20 Lecture 3#20 Loop-free: tree A B C A:  A message from A will mark A’s location

21 Lecture 3#21 Loop-free: tree A B C A:  A:  A:  A:  A message from A will mark A’s location

22 Lecture 3#22 Loop-free: tree A B C A:  A:  A:  A:  A message from A will mark A’s location

23 Lecture 3#23 Loop-free: tree A B C A:  A:  A:  So a message to A will go by marks… A message from A will mark A’s location

24 Lecture 3#24 Bridges-Spanning Tree  for increased reliability, it is desirable to have redundant, alternative paths from source to dest  this causes cycles - bridges may multiply and forward frame forever  solution: organize bridges in a spanning tree and disable all ports not aligned with the tree Disabled

25 Lecture 3#25 Introducing Spanning Tree  Objective: Find tree spanning all LAN segments m each bridge transmits on a single port m each LAN transmits on a single bridge  Bridges run the Spanning Tree Protocol m Use a distributed algorithm m Result: select what ports (and bridges) should actively forward frames, and which should accept frames m bridges communicate using special configuration messages (BPDUs) to perform this selection BPDU = Bridge Protocol Data Unit  STP standardized in IEEE 802.1 D

26 Lecture 3#26 Method  Bridges communicate using special configuration messages (BPDUs)  BPDU = Bridge Protocol Data Unit  Each bridge sends periodically a BPDU to all its neighbors  BPDU contains: m ID of bridge sender views as root (my_root_ID) m known distance to that root  senders own bridge ID

27 Lecture 3#27 Overview of STP We solve in order: 1. How to agree on a root bridge? 2. How to compute a ST of bridges? 3. How to compute a ST LAN segments?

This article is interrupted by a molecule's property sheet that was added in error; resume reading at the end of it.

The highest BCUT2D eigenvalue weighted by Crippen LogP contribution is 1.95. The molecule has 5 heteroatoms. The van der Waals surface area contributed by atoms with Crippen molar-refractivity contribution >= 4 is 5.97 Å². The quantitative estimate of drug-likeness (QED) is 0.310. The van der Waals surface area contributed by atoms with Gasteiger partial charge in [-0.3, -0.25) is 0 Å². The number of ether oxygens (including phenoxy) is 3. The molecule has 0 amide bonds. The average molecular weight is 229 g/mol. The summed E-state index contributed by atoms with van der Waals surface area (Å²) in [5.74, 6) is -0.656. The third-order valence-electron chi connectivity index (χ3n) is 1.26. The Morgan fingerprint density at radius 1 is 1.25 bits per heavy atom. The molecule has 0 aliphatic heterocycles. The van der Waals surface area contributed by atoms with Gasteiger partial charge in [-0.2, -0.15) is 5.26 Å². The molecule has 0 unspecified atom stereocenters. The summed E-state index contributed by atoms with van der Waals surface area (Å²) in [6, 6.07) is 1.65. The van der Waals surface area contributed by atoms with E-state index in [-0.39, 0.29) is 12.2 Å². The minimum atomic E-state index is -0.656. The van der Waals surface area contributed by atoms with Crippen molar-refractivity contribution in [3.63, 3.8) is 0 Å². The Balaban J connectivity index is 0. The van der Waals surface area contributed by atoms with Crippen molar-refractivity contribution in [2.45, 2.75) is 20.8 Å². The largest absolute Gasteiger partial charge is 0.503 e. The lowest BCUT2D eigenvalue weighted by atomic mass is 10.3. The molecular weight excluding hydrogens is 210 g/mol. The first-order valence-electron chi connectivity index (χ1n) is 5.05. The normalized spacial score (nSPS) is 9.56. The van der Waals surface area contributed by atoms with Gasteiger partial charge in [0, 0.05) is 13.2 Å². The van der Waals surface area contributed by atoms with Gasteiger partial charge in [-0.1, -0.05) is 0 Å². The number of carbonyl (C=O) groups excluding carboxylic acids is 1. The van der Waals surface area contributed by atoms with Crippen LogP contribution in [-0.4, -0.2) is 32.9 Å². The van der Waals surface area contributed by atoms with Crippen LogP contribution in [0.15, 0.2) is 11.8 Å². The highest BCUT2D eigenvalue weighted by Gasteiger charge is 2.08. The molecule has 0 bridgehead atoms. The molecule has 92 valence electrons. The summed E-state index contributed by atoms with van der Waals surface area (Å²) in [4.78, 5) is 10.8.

28 Lecture 3#28 1. Choosing a root bridge  Assume m each bridge has a unique identifier (ID) m within a bridge each port has a unique ID  Each bridge remembers smallest bridge ID seen so far (= my_root_ID) m including own ID  Periodically, send my_root_ID to all neighbors (“flooding”) (included in BPDU)  When receiving ID, update if necessary  Qn: Is that enough?!

29 Lecture 3#29 2. Compute ST given a root Idea: each node finds its shortest path to the root  shortest paths tree Output: At each node, parent pointer (and distance) How: Bellman-Ford algorithm

30 Lecture 3#30 Distributed Bellman-Ford Assumption: There is a unique root node s m this was done in Step 1 Idea: Each node, periodically, tells all its neighbors what is its distance from s But how can they tell?  s : easy. dist s = 0 always!  Another node v :  Bridge calls the neighbor with least distance to root - its “parent”